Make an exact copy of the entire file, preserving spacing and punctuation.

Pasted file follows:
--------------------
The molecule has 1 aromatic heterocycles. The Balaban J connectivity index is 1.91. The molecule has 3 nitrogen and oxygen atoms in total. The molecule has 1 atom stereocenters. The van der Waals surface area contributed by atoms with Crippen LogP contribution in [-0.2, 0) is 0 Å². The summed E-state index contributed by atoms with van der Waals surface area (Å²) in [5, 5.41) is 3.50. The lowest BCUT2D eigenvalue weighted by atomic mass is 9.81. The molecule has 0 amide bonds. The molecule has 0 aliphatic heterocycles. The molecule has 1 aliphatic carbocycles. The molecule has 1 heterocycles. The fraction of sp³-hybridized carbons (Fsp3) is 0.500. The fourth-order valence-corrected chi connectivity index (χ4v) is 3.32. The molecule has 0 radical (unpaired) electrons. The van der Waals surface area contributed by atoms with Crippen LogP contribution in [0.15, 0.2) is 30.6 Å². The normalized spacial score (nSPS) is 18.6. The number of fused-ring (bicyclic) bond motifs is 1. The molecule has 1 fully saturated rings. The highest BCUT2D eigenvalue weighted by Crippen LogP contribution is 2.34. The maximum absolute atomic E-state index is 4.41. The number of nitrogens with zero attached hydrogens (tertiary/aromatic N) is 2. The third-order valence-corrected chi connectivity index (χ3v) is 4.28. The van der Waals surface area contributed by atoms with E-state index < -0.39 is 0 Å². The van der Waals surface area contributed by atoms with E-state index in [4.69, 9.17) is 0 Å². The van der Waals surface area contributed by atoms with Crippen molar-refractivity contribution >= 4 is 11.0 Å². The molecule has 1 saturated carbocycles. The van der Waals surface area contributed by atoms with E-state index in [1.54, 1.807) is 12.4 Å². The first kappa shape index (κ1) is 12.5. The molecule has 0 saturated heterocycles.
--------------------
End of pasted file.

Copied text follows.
The molecule has 1 aromatic heterocycles. The Balaban J connectivity index is 1.91. The molecule has 3 nitrogen and oxygen atoms in total. The molecule has 1 atom stereocenters. The van der Waals surface area contributed by atoms with Crippen LogP contribution in [-0.2, 0) is 0 Å². The summed E-state index contributed by atoms with van der Waals surface area (Å²) in [5, 5.41) is 3.50. The lowest BCUT2D eigenvalue weighted by atomic mass is 9.81. The molecule has 0 amide bonds. The molecule has 0 aliphatic heterocycles. The molecule has 1 aliphatic carbocycles. The molecule has 1 heterocycles. The fraction of sp³-hybridized carbons (Fsp3) is 0.500. The fourth-order valence-corrected chi connectivity index (χ4v) is 3.32. The molecule has 0 radical (unpaired) electrons. The van der Waals surface area contributed by atoms with Crippen LogP contribution in [0.15, 0.2) is 30.6 Å². The normalized spacial score (nSPS) is 18.6. The number of fused-ring (bicyclic) bond motifs is 1. The molecule has 1 fully saturated rings. The highest BCUT2D eigenvalue weighted by Crippen LogP contribution is 2.34. The maximum absolute atomic E-state index is 4.41. The number of nitrogens with zero attached hydrogens (tertiary/aromatic N) is 2. The third-order valence-corrected chi connectivity index (χ3v) is 4.28. The van der Waals surface area contributed by atoms with E-state index < -0.39 is 0 Å². The van der Waals surface area contributed by atoms with E-state index in [4.69, 9.17) is 0 Å². The van der Waals surface area contributed by atoms with Crippen molar-refractivity contribution >= 4 is 11.0 Å². The molecule has 1 saturated carbocycles. The van der Waals surface area contributed by atoms with E-state index in [1.54, 1.807) is 12.4 Å². The first kappa shape index (κ1) is 12.5. The molecule has 0 saturated heterocycles.